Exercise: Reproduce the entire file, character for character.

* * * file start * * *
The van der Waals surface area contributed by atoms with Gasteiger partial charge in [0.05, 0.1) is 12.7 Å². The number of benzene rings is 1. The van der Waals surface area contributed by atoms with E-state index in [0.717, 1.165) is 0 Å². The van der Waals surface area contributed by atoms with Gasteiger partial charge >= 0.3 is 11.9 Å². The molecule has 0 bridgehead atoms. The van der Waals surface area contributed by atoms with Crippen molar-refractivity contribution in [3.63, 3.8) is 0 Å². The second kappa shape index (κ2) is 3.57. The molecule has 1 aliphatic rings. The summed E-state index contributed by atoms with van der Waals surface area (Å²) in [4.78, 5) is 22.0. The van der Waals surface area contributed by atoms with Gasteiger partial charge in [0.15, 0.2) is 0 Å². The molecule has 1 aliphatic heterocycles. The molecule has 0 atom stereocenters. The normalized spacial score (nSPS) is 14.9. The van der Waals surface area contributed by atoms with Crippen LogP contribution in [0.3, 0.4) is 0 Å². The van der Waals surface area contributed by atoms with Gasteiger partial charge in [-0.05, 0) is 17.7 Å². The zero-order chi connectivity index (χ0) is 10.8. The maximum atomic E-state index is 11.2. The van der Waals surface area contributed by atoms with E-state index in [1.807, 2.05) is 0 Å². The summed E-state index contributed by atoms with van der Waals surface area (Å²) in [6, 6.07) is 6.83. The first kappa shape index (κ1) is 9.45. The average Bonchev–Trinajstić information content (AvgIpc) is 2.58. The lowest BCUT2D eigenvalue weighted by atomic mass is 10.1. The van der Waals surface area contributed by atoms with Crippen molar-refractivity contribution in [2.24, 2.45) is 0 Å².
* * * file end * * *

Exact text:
The van der Waals surface area contributed by atoms with Gasteiger partial charge in [0.05, 0.1) is 12.7 Å². The number of benzene rings is 1. The van der Waals surface area contributed by atoms with E-state index in [0.717, 1.165) is 0 Å². The van der Waals surface area contributed by atoms with Gasteiger partial charge >= 0.3 is 11.9 Å². The molecule has 0 bridgehead atoms. The van der Waals surface area contributed by atoms with Crippen molar-refractivity contribution in [3.63, 3.8) is 0 Å². The second kappa shape index (κ2) is 3.57. The molecule has 1 aliphatic rings. The summed E-state index contributed by atoms with van der Waals surface area (Å²) in [4.78, 5) is 22.0. The van der Waals surface area contributed by atoms with Gasteiger partial charge in [0.15, 0.2) is 0 Å². The molecule has 1 aliphatic heterocycles. The molecule has 0 atom stereocenters. The normalized spacial score (nSPS) is 14.9. The van der Waals surface area contributed by atoms with Crippen LogP contribution in [0.3, 0.4) is 0 Å². The van der Waals surface area contributed by atoms with Gasteiger partial charge in [-0.05, 0) is 17.7 Å². The zero-order chi connectivity index (χ0) is 10.8. The maximum atomic E-state index is 11.2. The van der Waals surface area contributed by atoms with E-state index in [1.807, 2.05) is 0 Å². The summed E-state index contributed by atoms with van der Waals surface area (Å²) in [6, 6.07) is 6.83. The first kappa shape index (κ1) is 9.45. The average Bonchev–Trinajstić information content (AvgIpc) is 2.58. The lowest BCUT2D eigenvalue weighted by atomic mass is 10.1. The van der Waals surface area contributed by atoms with Crippen molar-refractivity contribution in [2.24, 2.45) is 0 Å².